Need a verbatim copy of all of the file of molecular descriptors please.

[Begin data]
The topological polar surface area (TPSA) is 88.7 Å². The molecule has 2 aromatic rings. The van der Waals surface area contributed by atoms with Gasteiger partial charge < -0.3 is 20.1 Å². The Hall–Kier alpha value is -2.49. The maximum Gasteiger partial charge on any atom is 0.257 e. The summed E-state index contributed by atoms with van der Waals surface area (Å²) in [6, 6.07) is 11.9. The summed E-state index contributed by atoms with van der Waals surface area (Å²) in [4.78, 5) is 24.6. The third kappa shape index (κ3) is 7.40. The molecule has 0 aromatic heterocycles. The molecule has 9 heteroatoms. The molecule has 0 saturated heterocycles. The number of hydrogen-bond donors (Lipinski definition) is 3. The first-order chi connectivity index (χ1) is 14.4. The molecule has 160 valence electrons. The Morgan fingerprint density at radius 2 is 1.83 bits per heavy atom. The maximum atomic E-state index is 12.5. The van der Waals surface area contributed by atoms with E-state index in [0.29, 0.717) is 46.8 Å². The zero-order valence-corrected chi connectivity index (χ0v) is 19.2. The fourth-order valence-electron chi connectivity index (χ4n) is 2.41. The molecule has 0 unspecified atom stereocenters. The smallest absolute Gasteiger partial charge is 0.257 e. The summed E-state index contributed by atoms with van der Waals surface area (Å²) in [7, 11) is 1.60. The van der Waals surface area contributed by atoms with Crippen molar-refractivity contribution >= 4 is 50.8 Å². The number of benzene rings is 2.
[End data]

The topological polar surface area (TPSA) is 88.7 Å². The molecule has 2 aromatic rings. The van der Waals surface area contributed by atoms with Gasteiger partial charge < -0.3 is 20.1 Å². The Hall–Kier alpha value is -2.49. The maximum Gasteiger partial charge on any atom is 0.257 e. The summed E-state index contributed by atoms with van der Waals surface area (Å²) in [6, 6.07) is 11.9. The summed E-state index contributed by atoms with van der Waals surface area (Å²) in [4.78, 5) is 24.6. The third kappa shape index (κ3) is 7.40. The molecule has 0 aromatic heterocycles. The molecule has 9 heteroatoms. The molecule has 0 saturated heterocycles. The number of hydrogen-bond donors (Lipinski definition) is 3. The first-order chi connectivity index (χ1) is 14.4. The molecule has 160 valence electrons. The Morgan fingerprint density at radius 2 is 1.83 bits per heavy atom. The maximum atomic E-state index is 12.5. The van der Waals surface area contributed by atoms with E-state index in [0.29, 0.717) is 46.8 Å². The zero-order valence-corrected chi connectivity index (χ0v) is 19.2. The fourth-order valence-electron chi connectivity index (χ4n) is 2.41. The molecule has 0 unspecified atom stereocenters. The smallest absolute Gasteiger partial charge is 0.257 e. The summed E-state index contributed by atoms with van der Waals surface area (Å²) in [7, 11) is 1.60. The van der Waals surface area contributed by atoms with Crippen molar-refractivity contribution >= 4 is 50.8 Å². The number of benzene rings is 2.